Aaron Swartz, the 26-year-old who helped build Reddit.
com as users know it, died on 11 January. He was facing a trial related to allegations that he hacked into the online research group JSTOR and downloaded of millions of documents.
Reddit users, some unknown in the public sphere and some known, immediately began memorializing Swartz's legacy in a way that is specific to the site he helped build: through a lengthy debate about the price of internet freedom, the grip of depression and Swartz's exact place in Reddit's firmament. Was he a co-founder or not? This is a quibble co-founder Alex Ohanian has publicly addressed as recently as 2011.
You can see the larger discussion on Reddit here. Below is a sample of commentary from Redditors. Some knew Swartz and some didn't, but most supported his mission, from Redditor (and former principal engineer for Technorati) KevinMarks to Redditor leopardprintlife:
With all due respect, this is meaningless to most readers without an explanation. The single dot, by itself as a comment, represents a moment of silence and respect.
"Very few people can say they had a deep impact in forming a culture"
Very few people can say they had a deep impact in forming a culture in the internet, one that translated into real life and gave us this site. With all his flaws, virtues and grey areas, reddit is now a social landmark because of its reach and Aaron was instrumental in shaping that.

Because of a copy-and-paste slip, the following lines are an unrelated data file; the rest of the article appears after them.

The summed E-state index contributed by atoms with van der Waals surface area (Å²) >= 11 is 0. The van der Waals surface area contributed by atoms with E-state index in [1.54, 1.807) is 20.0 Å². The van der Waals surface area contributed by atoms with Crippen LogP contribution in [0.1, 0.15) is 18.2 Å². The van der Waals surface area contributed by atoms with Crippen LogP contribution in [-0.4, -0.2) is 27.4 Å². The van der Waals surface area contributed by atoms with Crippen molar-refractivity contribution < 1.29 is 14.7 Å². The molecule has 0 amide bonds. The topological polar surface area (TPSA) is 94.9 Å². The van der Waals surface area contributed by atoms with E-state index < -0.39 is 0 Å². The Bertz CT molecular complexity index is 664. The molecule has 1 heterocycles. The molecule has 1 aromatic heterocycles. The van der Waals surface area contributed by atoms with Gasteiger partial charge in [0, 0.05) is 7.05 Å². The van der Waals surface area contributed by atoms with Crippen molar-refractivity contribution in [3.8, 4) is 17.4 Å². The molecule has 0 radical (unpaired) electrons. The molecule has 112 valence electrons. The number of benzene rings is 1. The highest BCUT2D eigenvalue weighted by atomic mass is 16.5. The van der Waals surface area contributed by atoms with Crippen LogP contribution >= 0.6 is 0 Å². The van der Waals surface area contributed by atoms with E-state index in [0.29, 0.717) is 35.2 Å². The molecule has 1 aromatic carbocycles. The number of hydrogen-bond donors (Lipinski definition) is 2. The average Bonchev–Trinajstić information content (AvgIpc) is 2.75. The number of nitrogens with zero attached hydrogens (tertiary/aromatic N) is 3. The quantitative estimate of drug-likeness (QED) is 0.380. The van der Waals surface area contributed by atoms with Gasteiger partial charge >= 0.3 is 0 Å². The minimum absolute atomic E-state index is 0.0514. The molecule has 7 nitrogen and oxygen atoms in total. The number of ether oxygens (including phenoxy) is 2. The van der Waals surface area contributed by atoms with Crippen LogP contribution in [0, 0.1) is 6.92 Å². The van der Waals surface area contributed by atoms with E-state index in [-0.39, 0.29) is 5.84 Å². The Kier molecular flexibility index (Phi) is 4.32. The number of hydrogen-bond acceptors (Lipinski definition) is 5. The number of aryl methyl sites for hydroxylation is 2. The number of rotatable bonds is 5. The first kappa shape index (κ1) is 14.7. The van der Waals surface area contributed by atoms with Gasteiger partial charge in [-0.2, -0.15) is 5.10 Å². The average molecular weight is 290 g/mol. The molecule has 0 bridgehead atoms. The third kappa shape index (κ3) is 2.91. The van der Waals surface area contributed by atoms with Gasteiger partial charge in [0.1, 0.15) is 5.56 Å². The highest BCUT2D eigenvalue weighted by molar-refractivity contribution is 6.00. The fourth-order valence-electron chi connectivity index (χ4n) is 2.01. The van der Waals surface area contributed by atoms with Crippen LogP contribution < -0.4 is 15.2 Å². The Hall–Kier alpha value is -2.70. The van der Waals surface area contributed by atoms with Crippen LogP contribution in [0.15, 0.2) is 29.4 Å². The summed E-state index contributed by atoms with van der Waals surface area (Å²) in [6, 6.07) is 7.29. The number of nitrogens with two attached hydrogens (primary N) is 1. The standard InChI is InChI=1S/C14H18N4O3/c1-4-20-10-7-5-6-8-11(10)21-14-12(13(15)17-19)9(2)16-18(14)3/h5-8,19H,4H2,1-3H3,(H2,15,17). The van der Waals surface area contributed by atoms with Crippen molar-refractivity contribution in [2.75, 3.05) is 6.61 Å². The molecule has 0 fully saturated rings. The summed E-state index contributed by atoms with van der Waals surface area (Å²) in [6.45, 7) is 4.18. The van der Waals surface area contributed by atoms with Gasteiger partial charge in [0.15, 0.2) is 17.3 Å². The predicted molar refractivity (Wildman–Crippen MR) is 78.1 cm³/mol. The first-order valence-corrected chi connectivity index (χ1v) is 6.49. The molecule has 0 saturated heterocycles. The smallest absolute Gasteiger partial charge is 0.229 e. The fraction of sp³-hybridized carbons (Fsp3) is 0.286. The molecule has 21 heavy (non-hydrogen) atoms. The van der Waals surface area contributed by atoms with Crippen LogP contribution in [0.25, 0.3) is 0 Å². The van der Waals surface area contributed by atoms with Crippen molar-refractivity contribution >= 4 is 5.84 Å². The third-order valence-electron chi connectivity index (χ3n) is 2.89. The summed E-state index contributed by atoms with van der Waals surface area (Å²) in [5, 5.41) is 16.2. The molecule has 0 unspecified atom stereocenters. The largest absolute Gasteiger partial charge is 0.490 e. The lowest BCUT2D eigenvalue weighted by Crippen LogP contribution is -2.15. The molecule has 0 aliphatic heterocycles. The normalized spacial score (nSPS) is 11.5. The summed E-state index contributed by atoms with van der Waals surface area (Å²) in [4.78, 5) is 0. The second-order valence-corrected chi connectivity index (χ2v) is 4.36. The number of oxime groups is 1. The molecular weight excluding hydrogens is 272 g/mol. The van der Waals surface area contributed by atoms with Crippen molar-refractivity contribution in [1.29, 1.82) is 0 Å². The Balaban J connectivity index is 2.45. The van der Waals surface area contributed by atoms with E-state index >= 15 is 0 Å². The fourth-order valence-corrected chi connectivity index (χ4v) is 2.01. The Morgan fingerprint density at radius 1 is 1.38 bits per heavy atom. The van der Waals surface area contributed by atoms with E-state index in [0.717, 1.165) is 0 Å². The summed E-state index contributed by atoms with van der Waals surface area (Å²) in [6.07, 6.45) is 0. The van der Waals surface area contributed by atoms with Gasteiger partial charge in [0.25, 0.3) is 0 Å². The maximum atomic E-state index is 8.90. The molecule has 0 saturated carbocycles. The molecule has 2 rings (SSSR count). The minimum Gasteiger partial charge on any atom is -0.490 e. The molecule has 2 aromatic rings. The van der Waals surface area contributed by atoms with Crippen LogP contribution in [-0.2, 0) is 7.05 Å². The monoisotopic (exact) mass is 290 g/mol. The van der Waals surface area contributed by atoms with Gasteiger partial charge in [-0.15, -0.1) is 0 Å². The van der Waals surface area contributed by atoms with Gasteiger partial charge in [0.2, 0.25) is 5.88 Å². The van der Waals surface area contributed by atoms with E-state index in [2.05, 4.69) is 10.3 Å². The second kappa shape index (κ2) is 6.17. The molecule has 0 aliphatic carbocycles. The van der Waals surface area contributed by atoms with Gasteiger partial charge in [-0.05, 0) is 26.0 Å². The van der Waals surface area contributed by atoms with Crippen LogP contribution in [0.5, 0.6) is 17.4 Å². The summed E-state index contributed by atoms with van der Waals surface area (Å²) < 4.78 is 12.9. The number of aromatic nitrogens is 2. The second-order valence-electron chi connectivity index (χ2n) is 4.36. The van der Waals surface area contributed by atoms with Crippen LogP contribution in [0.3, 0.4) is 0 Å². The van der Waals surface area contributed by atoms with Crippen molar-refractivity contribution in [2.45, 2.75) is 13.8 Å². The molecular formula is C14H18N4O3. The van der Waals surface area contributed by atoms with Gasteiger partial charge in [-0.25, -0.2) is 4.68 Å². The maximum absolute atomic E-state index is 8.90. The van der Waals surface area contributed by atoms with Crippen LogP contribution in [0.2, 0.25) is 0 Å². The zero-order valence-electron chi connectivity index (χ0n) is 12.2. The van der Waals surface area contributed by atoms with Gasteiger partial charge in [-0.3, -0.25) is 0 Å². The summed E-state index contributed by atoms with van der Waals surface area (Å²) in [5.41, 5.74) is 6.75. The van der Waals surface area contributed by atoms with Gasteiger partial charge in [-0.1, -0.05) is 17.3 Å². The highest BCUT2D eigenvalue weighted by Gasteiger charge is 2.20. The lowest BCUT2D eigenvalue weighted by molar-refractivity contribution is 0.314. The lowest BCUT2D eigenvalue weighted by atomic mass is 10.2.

"We have a problem in our Justice Department"
Aaron was the co-author of RSS 1.0, the co-creator Reddit and founder of Demand Progress amongst other contributions to this world in his short time here. We as a nation drop multiple indictments from a federal grand jury on this 26 year old genius for file downloading! We have a problem in our Justice Department... it's owned by Wall St.
"I only hope it shakes up the academic publishing world and forces some movement to more public distribution"
As someone who has had several articles published on JSTOR, I would have fully supported Swartz making those pieces publicly available by any means necessary.
We academics are NOT PAID A PENNY by these journals to publish these documents, and we really want our work read by as many people as possible. Swartz was doing good work, and it's a real shame things ended this way.
I only hope it shakes up the academic publishing world and forces some movement to more public distribution.
"He really did manage a DDoS with one computer"
He really did manage a DDoS with one computer. When I was at Technorati (which indexed blog posts in real time when Google updated their index once a month), we had an API contest. Aaron decided to track mentions of every member of congress and rank them. He noticed that some of these API calls were a bit slow, so he forked off lots of instances to do them asynchronously. Which is how our indexing backlog got huge as all our slaves were tied up doing the expensive queries for the name of each member of congress OR their URL. We weren't expecting that, but I saw it was his API key so pinged him on IRC to back off a bit.
"Aaron Swartz Censored SOPA."
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